52 weeks – 23 June, 2013


The Testament of Mary - coverRead The Testament of Mary, by Colm Tóibín. The concept is compelling: in her old age, Mary, the mother of Jesus, is hounded by two groups of people—some, including the Romans and the Elders, who want her silenced in case she contributes to the growing legends about her son and some, her keepers who are writing the Gospels, who want her to tell stories about her son’s divinity.

Mary isn’t willing to be pushed either way.  She thinks all the son-of-God chatter is nonsense. In her view, her son’s disciples were a group of losers:

He gathered around him, I said, a group of misfits, who were only children like himself, or men without fathers, or men who could not look a woman in the eye. Men who were seen smiling to themselves, or who had grown old when they were still young. Not one of you was normal, I said …  My son gathered misfits, although he himself, despite everything, was not a misfit; he could have done anything, he could have been quiet even, he had that capacity also, the one that is the rarest, he could have spent time alone with ease, he could look at a woman as though she were his equal, and he was grateful, good-mannered, intelligent.

Mary relates in a puzzled, angry way the various events that led to people’s believing that her son was the son of God. In her view, things got twisted, embroidered, exaggerated. She doesn’t understand how some of the supposed miracles came to happen and she often just sounds exhausted.

Towards the end of the book, Mary talks about the crucifixion. Related by a mother, it could hardly not be a harrowing story but in addition Tóibín seems to catch the very nature of evil through the quiet words of the witness.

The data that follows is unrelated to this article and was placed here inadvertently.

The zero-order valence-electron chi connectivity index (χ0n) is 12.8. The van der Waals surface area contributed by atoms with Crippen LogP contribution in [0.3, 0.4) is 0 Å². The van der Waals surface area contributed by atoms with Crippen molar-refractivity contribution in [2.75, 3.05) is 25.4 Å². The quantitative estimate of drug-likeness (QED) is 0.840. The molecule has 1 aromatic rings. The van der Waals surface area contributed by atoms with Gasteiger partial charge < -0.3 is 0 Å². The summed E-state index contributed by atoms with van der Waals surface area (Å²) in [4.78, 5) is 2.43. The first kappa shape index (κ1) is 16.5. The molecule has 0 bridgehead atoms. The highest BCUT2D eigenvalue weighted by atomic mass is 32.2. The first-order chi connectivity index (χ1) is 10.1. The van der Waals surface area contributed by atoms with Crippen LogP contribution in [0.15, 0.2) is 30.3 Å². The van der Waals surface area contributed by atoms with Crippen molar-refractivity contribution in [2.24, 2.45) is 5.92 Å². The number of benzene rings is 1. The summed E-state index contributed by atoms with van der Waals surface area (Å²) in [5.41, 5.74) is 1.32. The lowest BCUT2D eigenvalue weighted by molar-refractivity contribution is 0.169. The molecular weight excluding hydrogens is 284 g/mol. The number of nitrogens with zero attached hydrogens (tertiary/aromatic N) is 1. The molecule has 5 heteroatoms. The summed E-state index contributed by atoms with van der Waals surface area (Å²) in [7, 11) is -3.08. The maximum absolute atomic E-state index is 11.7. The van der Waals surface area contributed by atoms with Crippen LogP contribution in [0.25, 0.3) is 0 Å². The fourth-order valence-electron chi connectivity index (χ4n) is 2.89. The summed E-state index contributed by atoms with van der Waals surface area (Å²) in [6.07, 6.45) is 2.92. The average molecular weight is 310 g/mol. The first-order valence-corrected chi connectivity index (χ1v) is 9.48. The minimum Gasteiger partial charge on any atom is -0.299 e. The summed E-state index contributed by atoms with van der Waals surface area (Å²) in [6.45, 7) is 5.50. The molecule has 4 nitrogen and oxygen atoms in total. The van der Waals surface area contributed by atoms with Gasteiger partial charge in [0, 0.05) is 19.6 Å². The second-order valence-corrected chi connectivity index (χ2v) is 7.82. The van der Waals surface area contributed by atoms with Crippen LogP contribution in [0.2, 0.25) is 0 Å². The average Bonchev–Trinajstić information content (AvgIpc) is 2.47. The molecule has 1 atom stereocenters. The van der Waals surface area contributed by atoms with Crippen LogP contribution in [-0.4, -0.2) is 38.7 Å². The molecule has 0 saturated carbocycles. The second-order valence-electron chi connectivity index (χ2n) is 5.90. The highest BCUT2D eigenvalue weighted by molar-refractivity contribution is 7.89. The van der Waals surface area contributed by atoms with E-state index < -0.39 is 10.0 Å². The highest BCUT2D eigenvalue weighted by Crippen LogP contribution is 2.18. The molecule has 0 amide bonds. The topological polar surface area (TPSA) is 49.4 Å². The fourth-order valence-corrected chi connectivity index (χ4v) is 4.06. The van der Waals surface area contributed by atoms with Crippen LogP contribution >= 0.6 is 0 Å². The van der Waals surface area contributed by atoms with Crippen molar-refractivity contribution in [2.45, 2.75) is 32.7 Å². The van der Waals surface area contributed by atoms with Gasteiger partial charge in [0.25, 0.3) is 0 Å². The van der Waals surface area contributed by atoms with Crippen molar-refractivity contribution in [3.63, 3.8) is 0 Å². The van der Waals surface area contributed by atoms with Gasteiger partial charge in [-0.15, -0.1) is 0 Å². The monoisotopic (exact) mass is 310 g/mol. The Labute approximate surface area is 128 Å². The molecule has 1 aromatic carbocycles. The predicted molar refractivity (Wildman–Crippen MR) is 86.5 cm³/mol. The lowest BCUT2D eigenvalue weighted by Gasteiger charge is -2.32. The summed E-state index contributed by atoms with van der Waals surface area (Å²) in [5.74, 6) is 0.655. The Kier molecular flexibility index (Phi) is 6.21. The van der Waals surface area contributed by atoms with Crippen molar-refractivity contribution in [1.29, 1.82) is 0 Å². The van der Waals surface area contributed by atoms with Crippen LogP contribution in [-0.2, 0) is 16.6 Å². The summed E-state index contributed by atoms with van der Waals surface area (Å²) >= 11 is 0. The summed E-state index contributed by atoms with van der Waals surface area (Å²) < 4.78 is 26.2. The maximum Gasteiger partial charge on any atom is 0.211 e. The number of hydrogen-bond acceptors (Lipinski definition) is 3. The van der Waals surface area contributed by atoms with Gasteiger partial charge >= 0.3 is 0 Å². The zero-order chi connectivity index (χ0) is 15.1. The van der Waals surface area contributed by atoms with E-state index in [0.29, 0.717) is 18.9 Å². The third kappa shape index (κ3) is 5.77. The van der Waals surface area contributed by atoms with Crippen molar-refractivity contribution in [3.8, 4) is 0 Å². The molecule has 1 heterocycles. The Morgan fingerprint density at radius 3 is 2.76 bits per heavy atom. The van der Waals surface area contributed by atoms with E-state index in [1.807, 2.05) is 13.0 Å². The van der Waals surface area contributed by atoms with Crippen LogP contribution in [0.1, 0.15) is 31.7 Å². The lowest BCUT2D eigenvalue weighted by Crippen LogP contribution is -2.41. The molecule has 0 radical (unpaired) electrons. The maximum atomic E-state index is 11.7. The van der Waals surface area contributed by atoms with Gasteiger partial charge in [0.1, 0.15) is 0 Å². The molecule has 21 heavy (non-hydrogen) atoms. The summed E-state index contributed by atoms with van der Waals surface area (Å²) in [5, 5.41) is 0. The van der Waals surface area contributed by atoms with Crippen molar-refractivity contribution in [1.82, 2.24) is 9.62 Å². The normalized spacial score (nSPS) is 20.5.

Our Kind of Traitor - coverListened to Our Kind of Traitor on audio. It was very well read by Robin Sachs who, sadly, died earlier this year. (Having now listened to a few dozen audio books, I’ve become aware of how important it is to have a good voice to narrate the books: minimal accent, clear and crisp narration, no oddities of pronunciation. Robin Sachs was one of the best.)

As John Le Carré is one of the best of his kind. As an author of novels of intrigue, I don’t think he has an equal. His early spy novels were classics of their era; in recent years his work has had to be updated to reflect the changing world, but he retains an unparalleled ability to reflect the moral complexity around us.

In Our Kind of Traitor, two young English people on holiday in Antigua meet up with with Dmitri Vladimirovich Krasnov, known as Dima. A hearty, overwhelming bear of a man, Dima worms his way into a sort of friendship with Perry and Gail while playing tennis with Perry and pressing hospitality on them both. He then asks them to help him get in touch with the English secret service to facilitate his move to London with his family in exchange for the rich variety of information he has amassed in his time as “Russia’s number one money launderer.”

The book takes its time setting up the background and fleshing out the characters. Perry and Gail are the least interesting, although we get to hear a lot about their lives. More nuanced are the characters of Hector Meredith and Luke Weaver, the intelligence officers who work on the case. There is a sense of growing menace and despair at the uphill work they have to do to put together a plan. The conflicting loyalties and dubious morality of the grey, faceless men that Hector has to work with are all too convincingly portrayed. You watch as greed for political power or influence or money create a climate where the unthinkable becomes banal reality. You know it is not going to end well but you’re unable to look away.


BroadchurchBroadchurch, an eight-episode BBC TV series starring David Tennant as Detective Inspector Alec Hardy and Olivia Colman as Detective Sergeant Ellie Miller. This series, set in a village on the Dorset coast, is the compelling story of a child’s murder and the subsequent investigation that involves and damages the whole community.  Ellie Miller is the heart of the series, having a person-next-door quality that makes her character utterly believable. She is deeply affected by the murder as she is a close friend of Beth and Mark Latimer, whose son Danny has been killed. Ellie believes that her son Tom is the victim’s best friend, although it later becomes clear that their relationship is much more complex than that.